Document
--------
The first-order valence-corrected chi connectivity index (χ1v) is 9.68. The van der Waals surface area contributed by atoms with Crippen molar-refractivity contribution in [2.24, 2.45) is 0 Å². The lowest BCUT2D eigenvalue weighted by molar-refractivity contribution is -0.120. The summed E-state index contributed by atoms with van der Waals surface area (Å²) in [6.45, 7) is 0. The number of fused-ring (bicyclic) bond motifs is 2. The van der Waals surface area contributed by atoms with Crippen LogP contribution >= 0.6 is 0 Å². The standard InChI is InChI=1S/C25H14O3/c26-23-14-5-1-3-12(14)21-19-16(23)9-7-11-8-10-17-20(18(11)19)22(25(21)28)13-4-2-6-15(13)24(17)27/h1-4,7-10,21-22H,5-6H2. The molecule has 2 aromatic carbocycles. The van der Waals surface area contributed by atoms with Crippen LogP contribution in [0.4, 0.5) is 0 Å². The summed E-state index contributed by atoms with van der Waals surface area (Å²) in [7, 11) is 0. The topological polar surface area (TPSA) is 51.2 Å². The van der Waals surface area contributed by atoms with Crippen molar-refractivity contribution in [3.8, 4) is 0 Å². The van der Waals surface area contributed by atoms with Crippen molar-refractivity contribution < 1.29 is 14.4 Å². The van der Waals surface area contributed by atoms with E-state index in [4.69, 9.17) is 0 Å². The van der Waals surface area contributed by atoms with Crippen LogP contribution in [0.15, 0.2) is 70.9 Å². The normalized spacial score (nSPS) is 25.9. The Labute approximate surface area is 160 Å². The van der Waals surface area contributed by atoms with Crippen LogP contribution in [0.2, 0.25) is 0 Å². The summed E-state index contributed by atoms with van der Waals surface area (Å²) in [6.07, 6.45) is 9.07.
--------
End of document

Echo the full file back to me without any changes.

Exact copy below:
The first-order valence-corrected chi connectivity index (χ1v) is 9.68. The van der Waals surface area contributed by atoms with Crippen molar-refractivity contribution in [2.24, 2.45) is 0 Å². The lowest BCUT2D eigenvalue weighted by molar-refractivity contribution is -0.120. The summed E-state index contributed by atoms with van der Waals surface area (Å²) in [6.45, 7) is 0. The number of fused-ring (bicyclic) bond motifs is 2. The van der Waals surface area contributed by atoms with Crippen LogP contribution >= 0.6 is 0 Å². The standard InChI is InChI=1S/C25H14O3/c26-23-14-5-1-3-12(14)21-19-16(23)9-7-11-8-10-17-20(18(11)19)22(25(21)28)13-4-2-6-15(13)24(17)27/h1-4,7-10,21-22H,5-6H2. The molecule has 2 aromatic carbocycles. The van der Waals surface area contributed by atoms with Crippen LogP contribution in [0.4, 0.5) is 0 Å². The summed E-state index contributed by atoms with van der Waals surface area (Å²) in [7, 11) is 0. The topological polar surface area (TPSA) is 51.2 Å². The van der Waals surface area contributed by atoms with Crippen molar-refractivity contribution in [3.8, 4) is 0 Å². The van der Waals surface area contributed by atoms with Crippen molar-refractivity contribution < 1.29 is 14.4 Å². The van der Waals surface area contributed by atoms with E-state index in [4.69, 9.17) is 0 Å². The van der Waals surface area contributed by atoms with Crippen LogP contribution in [0.15, 0.2) is 70.9 Å². The normalized spacial score (nSPS) is 25.9. The Labute approximate surface area is 160 Å². The van der Waals surface area contributed by atoms with Crippen LogP contribution in [0.2, 0.25) is 0 Å². The summed E-state index contributed by atoms with van der Waals surface area (Å²) in [6.07, 6.45) is 9.07.